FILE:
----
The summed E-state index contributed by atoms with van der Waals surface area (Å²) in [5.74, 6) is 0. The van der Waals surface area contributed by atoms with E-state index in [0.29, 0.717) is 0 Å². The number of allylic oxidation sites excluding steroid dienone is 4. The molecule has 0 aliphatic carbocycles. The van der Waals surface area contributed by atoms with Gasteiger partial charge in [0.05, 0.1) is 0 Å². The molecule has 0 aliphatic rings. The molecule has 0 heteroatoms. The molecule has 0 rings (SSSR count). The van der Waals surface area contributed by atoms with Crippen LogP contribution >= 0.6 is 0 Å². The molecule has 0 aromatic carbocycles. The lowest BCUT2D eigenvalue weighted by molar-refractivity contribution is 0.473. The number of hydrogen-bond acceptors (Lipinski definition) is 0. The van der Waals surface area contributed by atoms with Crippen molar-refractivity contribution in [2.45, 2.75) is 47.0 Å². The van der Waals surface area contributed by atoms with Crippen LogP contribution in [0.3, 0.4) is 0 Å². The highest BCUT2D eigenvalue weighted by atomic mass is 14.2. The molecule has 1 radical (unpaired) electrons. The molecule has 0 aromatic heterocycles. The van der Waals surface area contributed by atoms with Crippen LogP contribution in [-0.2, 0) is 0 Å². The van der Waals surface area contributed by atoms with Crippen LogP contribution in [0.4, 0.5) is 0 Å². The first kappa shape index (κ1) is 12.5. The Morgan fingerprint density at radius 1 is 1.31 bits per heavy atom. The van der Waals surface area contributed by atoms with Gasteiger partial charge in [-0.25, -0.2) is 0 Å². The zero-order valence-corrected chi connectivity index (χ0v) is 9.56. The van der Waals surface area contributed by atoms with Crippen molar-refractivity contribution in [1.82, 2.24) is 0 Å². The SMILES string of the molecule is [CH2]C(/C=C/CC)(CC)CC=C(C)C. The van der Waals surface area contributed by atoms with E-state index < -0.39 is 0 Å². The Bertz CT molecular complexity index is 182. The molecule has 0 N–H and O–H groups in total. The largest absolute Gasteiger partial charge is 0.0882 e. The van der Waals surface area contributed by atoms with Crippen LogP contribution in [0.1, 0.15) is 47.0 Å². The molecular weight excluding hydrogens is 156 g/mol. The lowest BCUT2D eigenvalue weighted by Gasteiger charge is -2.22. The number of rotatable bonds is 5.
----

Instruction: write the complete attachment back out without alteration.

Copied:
The summed E-state index contributed by atoms with van der Waals surface area (Å²) in [5.74, 6) is 0. The van der Waals surface area contributed by atoms with E-state index in [0.29, 0.717) is 0 Å². The number of allylic oxidation sites excluding steroid dienone is 4. The molecule has 0 aliphatic carbocycles. The van der Waals surface area contributed by atoms with Gasteiger partial charge in [0.05, 0.1) is 0 Å². The molecule has 0 aliphatic rings. The molecule has 0 heteroatoms. The molecule has 0 rings (SSSR count). The van der Waals surface area contributed by atoms with Crippen LogP contribution >= 0.6 is 0 Å². The molecule has 0 aromatic carbocycles. The lowest BCUT2D eigenvalue weighted by molar-refractivity contribution is 0.473. The number of hydrogen-bond acceptors (Lipinski definition) is 0. The van der Waals surface area contributed by atoms with Crippen molar-refractivity contribution in [2.45, 2.75) is 47.0 Å². The van der Waals surface area contributed by atoms with Crippen LogP contribution in [0.3, 0.4) is 0 Å². The highest BCUT2D eigenvalue weighted by atomic mass is 14.2. The molecule has 1 radical (unpaired) electrons. The molecule has 0 aromatic heterocycles. The van der Waals surface area contributed by atoms with Crippen LogP contribution in [-0.2, 0) is 0 Å². The van der Waals surface area contributed by atoms with Crippen LogP contribution in [0.4, 0.5) is 0 Å². The first kappa shape index (κ1) is 12.5. The Morgan fingerprint density at radius 1 is 1.31 bits per heavy atom. The van der Waals surface area contributed by atoms with Gasteiger partial charge in [-0.25, -0.2) is 0 Å². The zero-order valence-corrected chi connectivity index (χ0v) is 9.56. The van der Waals surface area contributed by atoms with Crippen molar-refractivity contribution in [1.82, 2.24) is 0 Å². The SMILES string of the molecule is [CH2]C(/C=C/CC)(CC)CC=C(C)C. The van der Waals surface area contributed by atoms with E-state index < -0.39 is 0 Å². The Bertz CT molecular complexity index is 182. The molecule has 0 N–H and O–H groups in total. The largest absolute Gasteiger partial charge is 0.0882 e. The van der Waals surface area contributed by atoms with Crippen LogP contribution in [0.1, 0.15) is 47.0 Å². The molecular weight excluding hydrogens is 156 g/mol. The lowest BCUT2D eigenvalue weighted by Gasteiger charge is -2.22. The number of rotatable bonds is 5.